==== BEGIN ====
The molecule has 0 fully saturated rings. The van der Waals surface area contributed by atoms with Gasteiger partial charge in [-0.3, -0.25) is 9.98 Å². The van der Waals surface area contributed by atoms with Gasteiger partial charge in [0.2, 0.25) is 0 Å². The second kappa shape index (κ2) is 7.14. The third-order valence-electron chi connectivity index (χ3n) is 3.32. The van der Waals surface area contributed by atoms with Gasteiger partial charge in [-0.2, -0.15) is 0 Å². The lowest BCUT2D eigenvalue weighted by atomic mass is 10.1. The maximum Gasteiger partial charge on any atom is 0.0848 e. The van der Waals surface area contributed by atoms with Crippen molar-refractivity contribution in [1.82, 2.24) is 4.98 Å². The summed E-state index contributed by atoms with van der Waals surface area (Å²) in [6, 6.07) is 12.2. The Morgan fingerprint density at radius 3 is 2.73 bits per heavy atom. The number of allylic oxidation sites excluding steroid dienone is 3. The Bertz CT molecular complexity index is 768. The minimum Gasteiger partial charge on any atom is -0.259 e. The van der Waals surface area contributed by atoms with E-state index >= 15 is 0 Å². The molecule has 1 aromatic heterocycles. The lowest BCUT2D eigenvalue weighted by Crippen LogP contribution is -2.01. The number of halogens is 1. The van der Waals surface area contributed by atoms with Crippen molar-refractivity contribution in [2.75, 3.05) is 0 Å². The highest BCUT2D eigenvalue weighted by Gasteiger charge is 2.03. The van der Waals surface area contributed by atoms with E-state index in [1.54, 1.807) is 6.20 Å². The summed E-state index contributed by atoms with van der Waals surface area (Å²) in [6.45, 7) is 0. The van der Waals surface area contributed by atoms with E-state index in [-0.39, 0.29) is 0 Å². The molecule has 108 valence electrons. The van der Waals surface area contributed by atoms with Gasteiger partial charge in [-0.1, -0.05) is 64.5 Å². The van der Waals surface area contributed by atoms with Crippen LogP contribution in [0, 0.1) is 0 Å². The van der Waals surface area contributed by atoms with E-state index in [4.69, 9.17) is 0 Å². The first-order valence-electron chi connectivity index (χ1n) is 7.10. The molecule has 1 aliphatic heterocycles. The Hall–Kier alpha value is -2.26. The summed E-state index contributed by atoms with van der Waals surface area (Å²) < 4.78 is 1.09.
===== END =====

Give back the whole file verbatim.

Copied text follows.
The molecule has 0 fully saturated rings. The van der Waals surface area contributed by atoms with Gasteiger partial charge in [-0.3, -0.25) is 9.98 Å². The van der Waals surface area contributed by atoms with Gasteiger partial charge in [0.2, 0.25) is 0 Å². The second kappa shape index (κ2) is 7.14. The third-order valence-electron chi connectivity index (χ3n) is 3.32. The van der Waals surface area contributed by atoms with Gasteiger partial charge in [-0.2, -0.15) is 0 Å². The lowest BCUT2D eigenvalue weighted by atomic mass is 10.1. The maximum Gasteiger partial charge on any atom is 0.0848 e. The van der Waals surface area contributed by atoms with Crippen molar-refractivity contribution in [1.82, 2.24) is 4.98 Å². The summed E-state index contributed by atoms with van der Waals surface area (Å²) in [6, 6.07) is 12.2. The Morgan fingerprint density at radius 3 is 2.73 bits per heavy atom. The number of allylic oxidation sites excluding steroid dienone is 3. The Bertz CT molecular complexity index is 768. The minimum Gasteiger partial charge on any atom is -0.259 e. The van der Waals surface area contributed by atoms with E-state index >= 15 is 0 Å². The molecule has 1 aromatic heterocycles. The lowest BCUT2D eigenvalue weighted by Crippen LogP contribution is -2.01. The number of halogens is 1. The van der Waals surface area contributed by atoms with Crippen molar-refractivity contribution in [2.75, 3.05) is 0 Å². The highest BCUT2D eigenvalue weighted by Gasteiger charge is 2.03. The van der Waals surface area contributed by atoms with E-state index in [1.54, 1.807) is 6.20 Å². The summed E-state index contributed by atoms with van der Waals surface area (Å²) in [6.45, 7) is 0. The van der Waals surface area contributed by atoms with E-state index in [-0.39, 0.29) is 0 Å². The molecule has 108 valence electrons. The van der Waals surface area contributed by atoms with Gasteiger partial charge in [-0.1, -0.05) is 64.5 Å². The van der Waals surface area contributed by atoms with Crippen LogP contribution in [0, 0.1) is 0 Å². The van der Waals surface area contributed by atoms with E-state index in [4.69, 9.17) is 0 Å². The first-order valence-electron chi connectivity index (χ1n) is 7.10. The molecule has 1 aliphatic heterocycles. The Hall–Kier alpha value is -2.26. The summed E-state index contributed by atoms with van der Waals surface area (Å²) < 4.78 is 1.09.